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Amadou Boubacar Cissé

Amadou Boubacar Cissé (born 1948) is a Nigerien politician. He served as the Prime Minister of Niger on two occasions, from 8 to 21 February 1995 and again from 21 December 1996 to 27 November 1997.

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Created: 24th Jan 2011
Modified: 24th Jan 2011
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Amadou Boubacar Cissé (born 1948) is a Nigerien politician. He served as the Prime Minister of Niger on two occasions, from 8 to 21 February 1995 and again from 21 December 1996 to 27 November 1997.

Cissé, a member of the Peulh ethnic group, was born in Niamey. He began working for the World Bank in 1982, initially in Niger, but beginning in 1983 he was based in Washington, DC in the United States. At the World Bank he was in charge of its central African operations, dealing with structural adjustment programs and assistance.

Following the January 1995 parliamentary election, which was won by an alliance of the National Movement for the Development of Society (MNSD) and the Nigerien Party for Democracy and Socialism (PNDS), the parliamentary majority was composed of opponents of President Mahamane Ousmane. Rather than submit three names to Ousmane, from which he would choose the Prime Minister, the majority put forward Hama Amadou as its only candidate. Rejecting this, Ousmane chose Cissé as Prime Minister. Like Amadou, Cissé was a member of the MNSD, but his appointment was completely rejected by the parliamentary majority, and the MNSD promptly expelled him from the party for taking the position. After two weeks, Ousmane appointed Hama Amadou as Prime Minister, replacing Cissé, who had lost a censure motion on February 20, with 43 deputies supporting the motion and 40 opposing it. Opponents of the motion said that it was unconstitutional because Cissé had not yet formed a government.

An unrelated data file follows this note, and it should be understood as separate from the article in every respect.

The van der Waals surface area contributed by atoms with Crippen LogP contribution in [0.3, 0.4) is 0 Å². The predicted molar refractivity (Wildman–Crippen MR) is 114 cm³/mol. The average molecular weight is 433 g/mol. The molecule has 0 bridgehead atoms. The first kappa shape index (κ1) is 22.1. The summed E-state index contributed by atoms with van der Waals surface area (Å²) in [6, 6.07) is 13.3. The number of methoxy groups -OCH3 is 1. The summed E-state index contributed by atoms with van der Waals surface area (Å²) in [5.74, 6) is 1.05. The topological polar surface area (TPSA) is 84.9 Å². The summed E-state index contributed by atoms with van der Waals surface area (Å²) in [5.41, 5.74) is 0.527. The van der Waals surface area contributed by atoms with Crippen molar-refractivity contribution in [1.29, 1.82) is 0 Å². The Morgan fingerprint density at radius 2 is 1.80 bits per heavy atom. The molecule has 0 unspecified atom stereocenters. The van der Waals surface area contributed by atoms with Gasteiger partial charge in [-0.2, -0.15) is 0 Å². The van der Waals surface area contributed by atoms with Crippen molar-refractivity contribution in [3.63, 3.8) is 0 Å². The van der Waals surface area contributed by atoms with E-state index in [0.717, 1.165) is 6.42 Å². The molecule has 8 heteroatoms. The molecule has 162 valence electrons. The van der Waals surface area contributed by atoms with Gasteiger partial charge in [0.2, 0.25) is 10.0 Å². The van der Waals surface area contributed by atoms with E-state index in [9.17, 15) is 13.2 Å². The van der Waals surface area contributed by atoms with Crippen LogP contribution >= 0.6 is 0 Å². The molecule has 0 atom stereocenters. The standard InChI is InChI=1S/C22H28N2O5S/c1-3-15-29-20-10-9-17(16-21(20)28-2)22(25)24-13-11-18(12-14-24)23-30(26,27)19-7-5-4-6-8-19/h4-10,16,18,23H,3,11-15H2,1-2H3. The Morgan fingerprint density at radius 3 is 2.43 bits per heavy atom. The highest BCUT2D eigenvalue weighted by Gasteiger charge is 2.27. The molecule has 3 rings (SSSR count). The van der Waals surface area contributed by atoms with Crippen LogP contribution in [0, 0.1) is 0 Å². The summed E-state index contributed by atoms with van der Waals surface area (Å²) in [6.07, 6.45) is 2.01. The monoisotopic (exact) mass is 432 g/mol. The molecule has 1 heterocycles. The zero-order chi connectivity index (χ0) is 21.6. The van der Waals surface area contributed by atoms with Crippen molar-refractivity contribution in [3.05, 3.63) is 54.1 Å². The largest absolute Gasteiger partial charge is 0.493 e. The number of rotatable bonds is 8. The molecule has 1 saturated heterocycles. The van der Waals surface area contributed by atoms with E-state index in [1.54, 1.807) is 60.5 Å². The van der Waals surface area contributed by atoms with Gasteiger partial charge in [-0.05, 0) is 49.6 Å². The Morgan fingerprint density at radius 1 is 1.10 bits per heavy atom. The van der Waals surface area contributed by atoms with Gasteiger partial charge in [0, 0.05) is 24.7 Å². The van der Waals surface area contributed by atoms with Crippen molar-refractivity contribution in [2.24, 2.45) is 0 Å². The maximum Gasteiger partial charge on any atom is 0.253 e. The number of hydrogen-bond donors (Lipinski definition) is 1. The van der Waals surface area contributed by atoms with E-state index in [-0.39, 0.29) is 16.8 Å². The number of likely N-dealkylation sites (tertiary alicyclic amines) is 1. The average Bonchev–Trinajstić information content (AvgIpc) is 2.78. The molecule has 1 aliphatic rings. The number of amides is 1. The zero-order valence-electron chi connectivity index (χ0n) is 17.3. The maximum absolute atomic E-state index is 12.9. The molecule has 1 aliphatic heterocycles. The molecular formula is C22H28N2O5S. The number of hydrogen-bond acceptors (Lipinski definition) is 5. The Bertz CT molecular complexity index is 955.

Following a coup against Ousmane in January 1996, led by Ibrahim Baré Maïnassara, Cissé was named Minister of State for the Economy, Finances and Planning in August 1996. On December 21, 1996 he was named Prime Minister again. He was named vice-chairman of the ruling party, the Rally for Democracy and Progress (RDP), on August 20, 1997, at the party's national congress. On November 24, 1997 his government was dismissed by Maïnassara, who appointed Ibrahim Hassane Mayaki to replace Cissé as Prime Minister.

Following Maïnassara's assassination in April 1999, Cissé announced his intention to run in the October 1999 presidential election, and for this he was expelled from the RDP under party president Hamid Algabid on July 18, 1999. Physical fighting broke out at the RDP headquarters between supporters and opponents of Cissé, leading to intervention by the police. His faction of the RDP nominated him as its presidential candidate on August 1, and he was the first announced candidacy in the election,[10] but the other faction of the party backed the candidacy of Algabid, and it was left to the Court of State to judge which of the two could run as the RDP candidate. The Court accepted Algabid's candidacy and rejected Cissé's candidacy on September 3. On September 12, Cissé created a new party, the Union for Democracy and the Republic (UDR), as a split from the RDP.

Boubacar Cissé was prominent in the opposition to Mamadou Tandja's short lived 6th Republic of 2009-2010, being named chief of delegation by the multiparty CFDR opposition front during the ECOWAS brokered crisis talks with the government. His UDR-Tabbat is expected to compete for the 2010-2011 presidential and parliamentary elections.

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